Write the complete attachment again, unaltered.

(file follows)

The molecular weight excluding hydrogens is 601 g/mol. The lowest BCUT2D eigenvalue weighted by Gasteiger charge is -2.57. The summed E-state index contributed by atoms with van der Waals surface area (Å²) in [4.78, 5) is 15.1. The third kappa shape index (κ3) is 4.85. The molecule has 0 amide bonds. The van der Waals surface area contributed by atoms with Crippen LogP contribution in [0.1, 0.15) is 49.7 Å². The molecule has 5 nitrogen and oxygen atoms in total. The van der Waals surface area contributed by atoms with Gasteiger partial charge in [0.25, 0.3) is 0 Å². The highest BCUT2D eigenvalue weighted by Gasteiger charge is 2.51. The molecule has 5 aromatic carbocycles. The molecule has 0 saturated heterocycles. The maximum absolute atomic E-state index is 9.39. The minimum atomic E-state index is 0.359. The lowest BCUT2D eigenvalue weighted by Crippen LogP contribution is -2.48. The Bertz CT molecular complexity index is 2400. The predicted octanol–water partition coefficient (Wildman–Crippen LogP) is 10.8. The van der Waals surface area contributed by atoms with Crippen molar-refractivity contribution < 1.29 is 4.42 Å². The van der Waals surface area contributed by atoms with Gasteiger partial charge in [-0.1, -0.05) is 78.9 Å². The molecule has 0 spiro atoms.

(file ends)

The molecular weight excluding hydrogens is 601 g/mol. The lowest BCUT2D eigenvalue weighted by Gasteiger charge is -2.57. The summed E-state index contributed by atoms with van der Waals surface area (Å²) in [4.78, 5) is 15.1. The third kappa shape index (κ3) is 4.85. The molecule has 0 amide bonds. The van der Waals surface area contributed by atoms with Crippen LogP contribution in [0.1, 0.15) is 49.7 Å². The molecule has 5 nitrogen and oxygen atoms in total. The van der Waals surface area contributed by atoms with Gasteiger partial charge in [0.25, 0.3) is 0 Å². The highest BCUT2D eigenvalue weighted by Gasteiger charge is 2.51. The molecule has 5 aromatic carbocycles. The molecule has 0 saturated heterocycles. The maximum absolute atomic E-state index is 9.39. The minimum atomic E-state index is 0.359. The lowest BCUT2D eigenvalue weighted by Crippen LogP contribution is -2.48. The Bertz CT molecular complexity index is 2400. The predicted octanol–water partition coefficient (Wildman–Crippen LogP) is 10.8. The van der Waals surface area contributed by atoms with Crippen molar-refractivity contribution < 1.29 is 4.42 Å². The van der Waals surface area contributed by atoms with Gasteiger partial charge in [-0.1, -0.05) is 78.9 Å². The molecule has 0 spiro atoms.